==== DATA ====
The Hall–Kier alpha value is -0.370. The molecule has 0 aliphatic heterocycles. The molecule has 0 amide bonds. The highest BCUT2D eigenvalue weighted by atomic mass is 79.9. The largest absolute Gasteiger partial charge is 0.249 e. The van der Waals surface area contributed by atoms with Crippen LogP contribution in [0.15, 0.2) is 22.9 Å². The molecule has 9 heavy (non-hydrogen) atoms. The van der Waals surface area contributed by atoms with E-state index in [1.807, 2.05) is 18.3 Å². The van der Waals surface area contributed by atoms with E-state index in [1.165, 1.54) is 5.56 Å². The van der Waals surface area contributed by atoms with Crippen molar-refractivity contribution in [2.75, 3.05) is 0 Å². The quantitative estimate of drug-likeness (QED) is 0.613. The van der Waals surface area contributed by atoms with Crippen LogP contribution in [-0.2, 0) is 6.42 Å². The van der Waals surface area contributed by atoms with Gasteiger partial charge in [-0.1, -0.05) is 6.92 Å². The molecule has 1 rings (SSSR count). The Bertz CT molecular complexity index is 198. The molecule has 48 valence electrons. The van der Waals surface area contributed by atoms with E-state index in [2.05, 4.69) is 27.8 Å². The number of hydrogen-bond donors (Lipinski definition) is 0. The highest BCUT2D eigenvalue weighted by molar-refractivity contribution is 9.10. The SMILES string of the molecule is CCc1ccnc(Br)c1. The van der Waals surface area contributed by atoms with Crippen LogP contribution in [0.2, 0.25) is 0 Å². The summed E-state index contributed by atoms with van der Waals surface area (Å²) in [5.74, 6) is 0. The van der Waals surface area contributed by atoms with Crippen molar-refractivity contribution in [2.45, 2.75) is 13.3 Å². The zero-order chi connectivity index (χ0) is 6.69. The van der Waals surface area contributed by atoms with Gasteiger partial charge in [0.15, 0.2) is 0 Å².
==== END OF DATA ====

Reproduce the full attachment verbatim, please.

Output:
The Hall–Kier alpha value is -0.370. The molecule has 0 aliphatic heterocycles. The molecule has 0 amide bonds. The highest BCUT2D eigenvalue weighted by atomic mass is 79.9. The largest absolute Gasteiger partial charge is 0.249 e. The van der Waals surface area contributed by atoms with Crippen LogP contribution in [0.15, 0.2) is 22.9 Å². The molecule has 9 heavy (non-hydrogen) atoms. The van der Waals surface area contributed by atoms with E-state index in [1.807, 2.05) is 18.3 Å². The van der Waals surface area contributed by atoms with E-state index in [1.165, 1.54) is 5.56 Å². The van der Waals surface area contributed by atoms with Crippen molar-refractivity contribution in [2.75, 3.05) is 0 Å². The quantitative estimate of drug-likeness (QED) is 0.613. The van der Waals surface area contributed by atoms with Crippen LogP contribution in [-0.2, 0) is 6.42 Å². The van der Waals surface area contributed by atoms with Gasteiger partial charge in [-0.1, -0.05) is 6.92 Å². The molecule has 1 rings (SSSR count). The Bertz CT molecular complexity index is 198. The molecule has 48 valence electrons. The van der Waals surface area contributed by atoms with E-state index in [2.05, 4.69) is 27.8 Å². The number of hydrogen-bond donors (Lipinski definition) is 0. The highest BCUT2D eigenvalue weighted by molar-refractivity contribution is 9.10. The SMILES string of the molecule is CCc1ccnc(Br)c1. The van der Waals surface area contributed by atoms with Crippen LogP contribution in [0.2, 0.25) is 0 Å². The summed E-state index contributed by atoms with van der Waals surface area (Å²) in [5.74, 6) is 0. The van der Waals surface area contributed by atoms with Crippen molar-refractivity contribution in [2.45, 2.75) is 13.3 Å². The zero-order chi connectivity index (χ0) is 6.69. The van der Waals surface area contributed by atoms with Gasteiger partial charge in [0.15, 0.2) is 0 Å².